Boomboxes at dawn as Sam Nixon shoots the hyperactive guerrilla dance crews taking the NY subway by storm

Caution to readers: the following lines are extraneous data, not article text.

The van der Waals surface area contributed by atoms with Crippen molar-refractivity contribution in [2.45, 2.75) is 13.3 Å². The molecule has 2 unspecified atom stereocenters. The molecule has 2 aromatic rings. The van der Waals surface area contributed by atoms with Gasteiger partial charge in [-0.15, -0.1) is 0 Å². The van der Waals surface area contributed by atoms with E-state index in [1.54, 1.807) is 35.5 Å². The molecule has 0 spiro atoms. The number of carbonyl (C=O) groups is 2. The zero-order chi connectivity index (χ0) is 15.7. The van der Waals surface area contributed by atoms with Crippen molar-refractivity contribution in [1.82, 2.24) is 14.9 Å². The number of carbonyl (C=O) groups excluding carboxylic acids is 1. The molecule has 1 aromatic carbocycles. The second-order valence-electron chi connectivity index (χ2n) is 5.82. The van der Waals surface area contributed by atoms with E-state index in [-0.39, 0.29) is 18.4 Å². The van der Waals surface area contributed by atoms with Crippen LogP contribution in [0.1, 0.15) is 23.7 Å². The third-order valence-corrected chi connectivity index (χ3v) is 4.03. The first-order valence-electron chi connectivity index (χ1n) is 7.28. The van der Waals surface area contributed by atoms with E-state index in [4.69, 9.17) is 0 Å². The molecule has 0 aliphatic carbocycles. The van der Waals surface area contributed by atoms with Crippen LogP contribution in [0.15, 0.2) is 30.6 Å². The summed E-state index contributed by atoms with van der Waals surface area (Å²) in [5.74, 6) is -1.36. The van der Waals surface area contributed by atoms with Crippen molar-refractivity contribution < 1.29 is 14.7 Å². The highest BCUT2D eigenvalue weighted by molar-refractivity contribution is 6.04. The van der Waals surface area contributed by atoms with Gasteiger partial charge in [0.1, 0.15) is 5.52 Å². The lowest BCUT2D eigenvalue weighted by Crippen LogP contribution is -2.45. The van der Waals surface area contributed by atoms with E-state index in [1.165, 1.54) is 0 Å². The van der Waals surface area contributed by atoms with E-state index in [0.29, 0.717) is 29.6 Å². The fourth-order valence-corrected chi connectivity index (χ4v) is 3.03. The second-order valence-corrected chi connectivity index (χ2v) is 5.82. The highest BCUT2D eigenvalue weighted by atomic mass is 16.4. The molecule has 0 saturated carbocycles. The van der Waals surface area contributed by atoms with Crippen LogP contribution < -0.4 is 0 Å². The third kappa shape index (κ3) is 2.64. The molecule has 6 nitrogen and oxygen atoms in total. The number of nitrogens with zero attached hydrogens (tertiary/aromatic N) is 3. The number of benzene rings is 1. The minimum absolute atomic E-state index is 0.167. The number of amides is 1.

Fresh from shooting our Autumn issue story with K-Rizz and Princess Nokia, Sam Nixon's Showtime series puts fashion on the backburner as he tails the guerrilla dance crews infilitrating New York's subway system. Aggressively saturated in blood-red, his shots of the mysterious group bring a raw, almost chaotic edge. Nixon explains, "It's the colour of Mars – domineering, urgent and powerful. It demands attention and commandeers the senses". Following the subway performance crews, Nixon's day-glo lens renders the flip side to the average, quotidian commute as the performers pull stunt after stunt on their high-speed stage from Brooklyn, Queens, Manhattan and back again. "They’re really athletes", Nixon explains, "They’ve learned to use the train as an extension of their bodies. They've got the exact dimensions of every pole, every handrail on the train and off. They know every platform, every line and they know which spots have vital power adapters to charge their boomboxes". While some might shun the hustling, flash mob effect, it's fast becoming a legit career on the tracks for teens with itchy feet – crews can perform up to 20 sets an hour, raking in $150 a day. "I'm immensely thankful that the performers pulled me along for the ride and let me into their intimate sphere" says Nixon, " And I’m glad that I was able to display their world in an alternative light".